Javier Sicilia

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Javier Sicilia
Javier Sicilia 03.jpg

Javier Sicilia (1956, Mexico City) is a poet, essayist, novelist, and journalist in Mexico. He contributes to various print media such as the Mexico City daily La Jornada and Proceso magazine. He was founder and director of El Telar ("The Loom"), coordinator of several writing workshops, is a film and television writer, editor of Poesía magazine, a member of the editorial board of Los Universitarios y Cartapacios, the National System of Creators of Art since 1995, and is a professor of literature, aesthetics and screenwriting at Universidad La Salle at Cuernavaca and was director of the now-defunct magazine Ixtus.

Biography[edit]

Sicilia inherited his love of literature and poetry from his father, who was also a poet. An avid reader of Saints Teresa of Ávila and John of the Cross, Sicilia is a poet whose themes are linked with Catholicism and Christian mysticism. Later he met the Austrian philosopher Ivan Illich, and Sicilia has since become one of the main promoters of Illich's thought among Mexican intellectuals.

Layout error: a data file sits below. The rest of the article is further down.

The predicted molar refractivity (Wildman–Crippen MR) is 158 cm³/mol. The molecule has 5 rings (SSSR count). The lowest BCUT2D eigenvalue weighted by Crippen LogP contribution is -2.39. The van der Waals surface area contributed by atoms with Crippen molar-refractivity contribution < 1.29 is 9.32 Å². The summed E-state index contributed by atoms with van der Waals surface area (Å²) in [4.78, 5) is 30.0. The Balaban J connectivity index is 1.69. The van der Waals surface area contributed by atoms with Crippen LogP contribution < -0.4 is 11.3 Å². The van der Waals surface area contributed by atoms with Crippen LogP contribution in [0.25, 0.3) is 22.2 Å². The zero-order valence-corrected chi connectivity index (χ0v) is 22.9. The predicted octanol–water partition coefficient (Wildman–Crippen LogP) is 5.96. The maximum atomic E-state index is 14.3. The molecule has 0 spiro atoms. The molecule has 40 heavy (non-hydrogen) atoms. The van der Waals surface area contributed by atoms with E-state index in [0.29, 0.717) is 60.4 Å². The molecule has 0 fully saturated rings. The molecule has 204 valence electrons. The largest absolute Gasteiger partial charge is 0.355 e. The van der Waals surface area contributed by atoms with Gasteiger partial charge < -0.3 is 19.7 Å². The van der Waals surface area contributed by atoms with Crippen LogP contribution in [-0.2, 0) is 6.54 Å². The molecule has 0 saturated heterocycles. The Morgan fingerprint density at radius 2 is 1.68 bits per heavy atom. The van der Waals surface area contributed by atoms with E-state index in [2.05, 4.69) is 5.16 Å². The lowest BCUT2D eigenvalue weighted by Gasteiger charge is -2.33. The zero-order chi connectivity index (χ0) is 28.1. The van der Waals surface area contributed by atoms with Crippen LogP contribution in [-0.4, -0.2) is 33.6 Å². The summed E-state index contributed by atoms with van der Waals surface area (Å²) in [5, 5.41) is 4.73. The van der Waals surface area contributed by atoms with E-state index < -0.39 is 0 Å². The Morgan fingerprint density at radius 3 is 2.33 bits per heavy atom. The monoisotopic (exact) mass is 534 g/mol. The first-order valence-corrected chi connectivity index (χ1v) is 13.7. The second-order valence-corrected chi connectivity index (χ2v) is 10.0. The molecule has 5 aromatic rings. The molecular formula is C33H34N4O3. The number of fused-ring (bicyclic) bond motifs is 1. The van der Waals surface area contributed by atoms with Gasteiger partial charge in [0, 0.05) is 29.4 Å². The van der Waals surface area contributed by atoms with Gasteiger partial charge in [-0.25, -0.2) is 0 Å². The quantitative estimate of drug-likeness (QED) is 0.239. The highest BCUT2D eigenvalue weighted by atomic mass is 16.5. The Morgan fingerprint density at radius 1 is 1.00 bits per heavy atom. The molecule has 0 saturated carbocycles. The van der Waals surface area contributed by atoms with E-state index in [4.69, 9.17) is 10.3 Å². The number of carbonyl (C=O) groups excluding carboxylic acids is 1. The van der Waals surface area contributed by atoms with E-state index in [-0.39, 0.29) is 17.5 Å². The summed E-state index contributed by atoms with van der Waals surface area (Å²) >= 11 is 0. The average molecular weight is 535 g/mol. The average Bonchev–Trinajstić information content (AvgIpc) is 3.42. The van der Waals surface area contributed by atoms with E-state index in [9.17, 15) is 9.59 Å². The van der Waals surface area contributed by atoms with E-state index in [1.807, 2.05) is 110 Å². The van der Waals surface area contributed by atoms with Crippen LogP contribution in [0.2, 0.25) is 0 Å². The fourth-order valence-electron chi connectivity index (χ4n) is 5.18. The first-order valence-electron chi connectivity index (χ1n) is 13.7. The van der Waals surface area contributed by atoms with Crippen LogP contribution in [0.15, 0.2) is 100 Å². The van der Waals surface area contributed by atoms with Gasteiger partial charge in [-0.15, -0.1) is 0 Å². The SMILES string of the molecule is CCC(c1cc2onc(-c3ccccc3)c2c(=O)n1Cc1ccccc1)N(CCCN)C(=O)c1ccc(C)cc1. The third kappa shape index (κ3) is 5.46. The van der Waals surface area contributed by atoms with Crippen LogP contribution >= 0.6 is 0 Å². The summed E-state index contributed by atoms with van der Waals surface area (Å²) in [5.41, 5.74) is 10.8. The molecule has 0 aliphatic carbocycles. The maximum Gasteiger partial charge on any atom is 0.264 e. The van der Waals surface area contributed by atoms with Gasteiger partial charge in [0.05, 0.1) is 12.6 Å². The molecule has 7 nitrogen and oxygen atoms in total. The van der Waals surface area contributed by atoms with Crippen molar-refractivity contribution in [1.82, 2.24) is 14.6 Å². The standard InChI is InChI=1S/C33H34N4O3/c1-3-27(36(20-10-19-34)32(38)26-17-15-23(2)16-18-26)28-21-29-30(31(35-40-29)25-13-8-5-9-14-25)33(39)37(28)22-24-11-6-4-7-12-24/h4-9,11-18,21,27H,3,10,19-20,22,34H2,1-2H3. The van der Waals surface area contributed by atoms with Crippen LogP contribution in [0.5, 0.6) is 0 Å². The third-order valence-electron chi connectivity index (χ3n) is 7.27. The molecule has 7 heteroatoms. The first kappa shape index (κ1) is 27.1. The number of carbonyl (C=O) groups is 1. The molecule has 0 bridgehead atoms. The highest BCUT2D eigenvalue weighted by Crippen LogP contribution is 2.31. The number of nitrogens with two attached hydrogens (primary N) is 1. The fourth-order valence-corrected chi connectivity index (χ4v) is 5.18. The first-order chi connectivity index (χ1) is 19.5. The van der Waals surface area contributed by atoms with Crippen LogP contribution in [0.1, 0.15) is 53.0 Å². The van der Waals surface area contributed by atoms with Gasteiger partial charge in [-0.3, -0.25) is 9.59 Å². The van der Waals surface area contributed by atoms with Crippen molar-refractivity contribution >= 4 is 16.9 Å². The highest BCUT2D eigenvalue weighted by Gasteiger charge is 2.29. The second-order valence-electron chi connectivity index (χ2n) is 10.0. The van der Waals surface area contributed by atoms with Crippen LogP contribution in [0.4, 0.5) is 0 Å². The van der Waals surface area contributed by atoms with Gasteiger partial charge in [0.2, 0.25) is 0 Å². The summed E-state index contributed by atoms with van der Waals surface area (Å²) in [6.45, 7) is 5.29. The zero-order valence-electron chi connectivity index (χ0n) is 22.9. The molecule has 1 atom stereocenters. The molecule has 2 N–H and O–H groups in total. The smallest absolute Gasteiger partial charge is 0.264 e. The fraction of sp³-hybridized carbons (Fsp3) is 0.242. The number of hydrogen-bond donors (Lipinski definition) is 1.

As a contributor to Proceso and as the editor of the magazine "Conspiratio", Sicilia writes about various current philosophical, artistic and literary topics. In 2009 he was awarded the Aguascalientes National Award in Poetry, one of the most prestigious honors in Mexican literature.[1]

In 2011, TIME Magazine named The Protester as its Person of the Year,[2] and Sicilia was profiled in the accompanying "Profiles of Protesters" series [3] for his work in organizing the 2011 Mexican protests.